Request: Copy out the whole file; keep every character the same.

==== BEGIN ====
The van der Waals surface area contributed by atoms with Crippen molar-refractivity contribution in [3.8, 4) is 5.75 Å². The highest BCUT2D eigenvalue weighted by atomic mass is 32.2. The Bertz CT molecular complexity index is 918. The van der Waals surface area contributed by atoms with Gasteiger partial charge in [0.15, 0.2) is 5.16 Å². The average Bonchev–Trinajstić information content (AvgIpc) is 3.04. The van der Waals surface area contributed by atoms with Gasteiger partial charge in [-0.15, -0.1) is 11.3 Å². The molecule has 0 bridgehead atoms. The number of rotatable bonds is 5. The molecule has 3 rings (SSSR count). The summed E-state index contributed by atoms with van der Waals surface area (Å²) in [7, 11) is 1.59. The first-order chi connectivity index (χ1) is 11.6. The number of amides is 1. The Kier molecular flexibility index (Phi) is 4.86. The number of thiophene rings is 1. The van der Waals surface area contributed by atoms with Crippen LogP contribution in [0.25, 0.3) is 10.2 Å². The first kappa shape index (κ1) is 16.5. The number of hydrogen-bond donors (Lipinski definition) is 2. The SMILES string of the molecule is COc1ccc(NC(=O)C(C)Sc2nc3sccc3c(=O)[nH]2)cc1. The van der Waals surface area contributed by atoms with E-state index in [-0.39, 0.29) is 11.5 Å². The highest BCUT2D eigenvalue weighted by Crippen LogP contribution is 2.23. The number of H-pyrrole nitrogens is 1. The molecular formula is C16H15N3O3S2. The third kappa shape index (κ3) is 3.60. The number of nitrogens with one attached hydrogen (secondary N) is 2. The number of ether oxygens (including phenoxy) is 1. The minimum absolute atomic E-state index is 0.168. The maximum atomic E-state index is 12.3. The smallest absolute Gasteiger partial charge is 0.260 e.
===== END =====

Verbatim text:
The van der Waals surface area contributed by atoms with Crippen molar-refractivity contribution in [3.8, 4) is 5.75 Å². The highest BCUT2D eigenvalue weighted by atomic mass is 32.2. The Bertz CT molecular complexity index is 918. The van der Waals surface area contributed by atoms with Gasteiger partial charge in [0.15, 0.2) is 5.16 Å². The average Bonchev–Trinajstić information content (AvgIpc) is 3.04. The van der Waals surface area contributed by atoms with Gasteiger partial charge in [-0.15, -0.1) is 11.3 Å². The molecule has 0 bridgehead atoms. The number of rotatable bonds is 5. The molecule has 3 rings (SSSR count). The summed E-state index contributed by atoms with van der Waals surface area (Å²) in [7, 11) is 1.59. The first-order chi connectivity index (χ1) is 11.6. The number of amides is 1. The Kier molecular flexibility index (Phi) is 4.86. The number of thiophene rings is 1. The van der Waals surface area contributed by atoms with Crippen LogP contribution in [0.25, 0.3) is 10.2 Å². The first kappa shape index (κ1) is 16.5. The number of hydrogen-bond donors (Lipinski definition) is 2. The SMILES string of the molecule is COc1ccc(NC(=O)C(C)Sc2nc3sccc3c(=O)[nH]2)cc1. The van der Waals surface area contributed by atoms with E-state index in [-0.39, 0.29) is 11.5 Å². The highest BCUT2D eigenvalue weighted by Crippen LogP contribution is 2.23. The number of H-pyrrole nitrogens is 1. The molecular formula is C16H15N3O3S2. The third kappa shape index (κ3) is 3.60. The number of nitrogens with one attached hydrogen (secondary N) is 2. The number of ether oxygens (including phenoxy) is 1. The minimum absolute atomic E-state index is 0.168. The maximum atomic E-state index is 12.3. The smallest absolute Gasteiger partial charge is 0.260 e.